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[Child mortality in the developing countries of Africa] Smertnost detei v razvivaiushchikhsia stranakh Afriki.
SOVETSKOE ZDRAVOOKHRANENIE. 1989; (3):58-63.Infant mortality statistics in developing African countries are reviewed. According to the World Health Organization (WHO) surveys, there was an overall decrease in infant mortality from 1960-1986, although the infant mortality rate in the African region remains higher than in other WHO regions (119.4, compared with 40.6 in the European region, 11.8 in the Eastern Mediterranean region, 110.2 in the South- Eastern Asia, 49.7 in the American Region, and 44.5 in the Western part of the Pacific ocean). In infants younger than 28 days old, mortality is associated with pregnancy and labor complications, congenital birth defects, and birth trauma. In Algeria, Sierra Leone, Nigeria, Mozambique, Malawi, and Zimbabwe, 70-90% of all deaths were caused by tetanus (70-80% of African women give birth at home without any medical help). In a 1 month to 1 year old age group, the leading cause of mortality is diarrhea (52% in Sudan, 29.2% in Sierra Leone); other causes of death are measles (15.8%), acute respiratory diseases (14.3%), malaria (8.5%), and infectious meningitis (6%). In a 1-4 years old age group, leading cause of mortality is nutritional deficiencies (9%). In addition to medical causes, infant mortality is also associated with a number of socioeconomic factors: insufficient nutrition of mothers, heavy physical work during pregnancy, young age of mothers and short interval between pregnancies, lack of proper medical care during pregnancy and labor, and early switching to infant formula not following proper hygienic recommendations.
[Statistical country yearbook: members of the Council for Mutual Economic Assistance, 1984] Statisticheskii ezhegodnik stran--chlenov Soveta Ekonomicheskoi Vzaimopomoshchi, 1984.
Moscow, USSR, Finansy i Statistika, 1984. 456 p.This yearbook presents general statistical information for member countries of the Council for Mutual Economic Assistance. A section on population (pp. 7-14) includes data on area and population; population according to the latest census; average annual population; birth, death, and natural increase rates; infant mortality; average life expectancy; marriages and divorces; urban and rural population; and population distribution by social group. (ANNOTATION)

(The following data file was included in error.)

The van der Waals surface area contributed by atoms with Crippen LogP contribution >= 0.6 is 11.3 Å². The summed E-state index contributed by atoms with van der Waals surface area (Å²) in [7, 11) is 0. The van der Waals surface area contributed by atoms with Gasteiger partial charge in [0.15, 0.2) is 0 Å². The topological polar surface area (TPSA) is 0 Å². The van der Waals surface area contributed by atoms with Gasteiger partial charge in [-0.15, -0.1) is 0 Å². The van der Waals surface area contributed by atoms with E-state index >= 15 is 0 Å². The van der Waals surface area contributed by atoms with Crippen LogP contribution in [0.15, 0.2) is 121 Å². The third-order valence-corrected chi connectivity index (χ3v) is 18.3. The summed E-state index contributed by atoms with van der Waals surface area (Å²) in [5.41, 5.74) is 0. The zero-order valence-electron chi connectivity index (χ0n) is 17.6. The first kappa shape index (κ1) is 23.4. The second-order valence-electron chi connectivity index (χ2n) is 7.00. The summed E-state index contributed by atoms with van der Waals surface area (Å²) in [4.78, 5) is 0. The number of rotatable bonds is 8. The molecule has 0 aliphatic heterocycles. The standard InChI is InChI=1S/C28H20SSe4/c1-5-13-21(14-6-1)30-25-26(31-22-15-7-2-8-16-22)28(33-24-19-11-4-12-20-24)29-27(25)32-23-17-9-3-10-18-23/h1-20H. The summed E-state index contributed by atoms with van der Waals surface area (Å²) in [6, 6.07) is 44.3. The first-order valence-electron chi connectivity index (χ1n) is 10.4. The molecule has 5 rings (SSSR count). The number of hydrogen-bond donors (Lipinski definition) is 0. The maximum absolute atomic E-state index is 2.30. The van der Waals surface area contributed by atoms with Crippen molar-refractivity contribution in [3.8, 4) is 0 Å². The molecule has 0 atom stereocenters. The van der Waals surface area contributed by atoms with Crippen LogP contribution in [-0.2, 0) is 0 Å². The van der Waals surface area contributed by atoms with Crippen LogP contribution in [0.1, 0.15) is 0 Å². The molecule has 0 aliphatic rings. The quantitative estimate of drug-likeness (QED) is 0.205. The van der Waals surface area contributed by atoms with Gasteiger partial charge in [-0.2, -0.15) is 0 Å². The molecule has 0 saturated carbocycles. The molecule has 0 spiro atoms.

[Experience with the expanded WHO program on immunization against tetanus] Opyt rasshirennoi programmy VOZ po immunizatsii protiv stolbniaka.
ZHURNAL MIKROBIOLOGII, EPIDEMIOLOGII I IMMUNOBIOLOGII. 1985 Nov; (11):97-103.According to (WHO) statistics, over 1 million infants in the developing countries die each year from tetanus. The estimated annual occurrence of tetanus in the 3rd World exceeds 2.5 million cases, including approximately 1.3 million newborn infants. In 1974, WHO began an expanded program for the systematic immunization of infants against tetanus and certain other diseases. The program uses 2 approaches for preventing tetanus: 1) immunization of infants under 1 year of age with the AKDS vaccine; and 2) immunization of pregnant women or, if possible, all women, with tetanus anatoxin. The 2nd approach is more effective, especially when 2 doses of tetanus anatoxin are administered within a minimum interval of 4 weeks. The anatoxin has no harmful effects on the fetus and can be used during any stage of pregnancy. The program strives to reduce infant mortality caused by tetanus to less than 1 case in 1000 by 1990, and to 0 by 2000. To attain these goals, systematic immunization should be combined with drastic improvements in delivery techniques and hygiene in developing countries. Specialized surveys indicate that initial steps toward implementation of the program resulted in a significant reduction of infant mortality caused by tetanus. Experience with the expanded WHO program shows that elimination of tetanus in infants is a realistic and attainable goal.